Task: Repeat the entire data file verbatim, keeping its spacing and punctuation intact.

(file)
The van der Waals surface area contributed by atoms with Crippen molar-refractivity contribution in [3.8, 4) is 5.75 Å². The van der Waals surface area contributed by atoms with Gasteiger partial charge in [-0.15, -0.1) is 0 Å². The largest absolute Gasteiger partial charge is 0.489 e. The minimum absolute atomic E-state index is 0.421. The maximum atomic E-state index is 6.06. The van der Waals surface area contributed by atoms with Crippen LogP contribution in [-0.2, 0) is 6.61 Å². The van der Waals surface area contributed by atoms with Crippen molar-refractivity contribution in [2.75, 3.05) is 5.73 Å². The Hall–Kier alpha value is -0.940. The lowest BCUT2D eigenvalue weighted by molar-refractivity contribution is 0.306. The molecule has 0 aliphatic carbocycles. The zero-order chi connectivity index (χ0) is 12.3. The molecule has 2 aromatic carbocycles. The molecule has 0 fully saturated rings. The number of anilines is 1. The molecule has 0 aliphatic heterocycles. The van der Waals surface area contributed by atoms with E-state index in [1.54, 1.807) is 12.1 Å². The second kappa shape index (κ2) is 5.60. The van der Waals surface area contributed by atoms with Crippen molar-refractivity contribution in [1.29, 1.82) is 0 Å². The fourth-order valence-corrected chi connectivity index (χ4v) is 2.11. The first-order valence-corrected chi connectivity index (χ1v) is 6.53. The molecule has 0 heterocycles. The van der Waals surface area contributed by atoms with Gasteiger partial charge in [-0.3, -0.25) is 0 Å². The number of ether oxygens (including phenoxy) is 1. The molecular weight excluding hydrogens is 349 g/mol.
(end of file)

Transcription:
The van der Waals surface area contributed by atoms with Crippen molar-refractivity contribution in [3.8, 4) is 5.75 Å². The van der Waals surface area contributed by atoms with Gasteiger partial charge in [-0.15, -0.1) is 0 Å². The largest absolute Gasteiger partial charge is 0.489 e. The minimum absolute atomic E-state index is 0.421. The maximum atomic E-state index is 6.06. The van der Waals surface area contributed by atoms with Crippen LogP contribution in [-0.2, 0) is 6.61 Å². The van der Waals surface area contributed by atoms with Crippen molar-refractivity contribution in [2.75, 3.05) is 5.73 Å². The Hall–Kier alpha value is -0.940. The lowest BCUT2D eigenvalue weighted by molar-refractivity contribution is 0.306. The molecule has 0 aliphatic carbocycles. The zero-order chi connectivity index (χ0) is 12.3. The molecule has 2 aromatic carbocycles. The molecule has 0 fully saturated rings. The number of anilines is 1. The molecule has 0 aliphatic heterocycles. The van der Waals surface area contributed by atoms with E-state index in [1.54, 1.807) is 12.1 Å². The second kappa shape index (κ2) is 5.60. The van der Waals surface area contributed by atoms with Crippen molar-refractivity contribution in [1.29, 1.82) is 0 Å². The fourth-order valence-corrected chi connectivity index (χ4v) is 2.11. The first-order valence-corrected chi connectivity index (χ1v) is 6.53. The molecule has 0 heterocycles. The van der Waals surface area contributed by atoms with Gasteiger partial charge in [-0.3, -0.25) is 0 Å². The number of ether oxygens (including phenoxy) is 1. The molecular weight excluding hydrogens is 349 g/mol.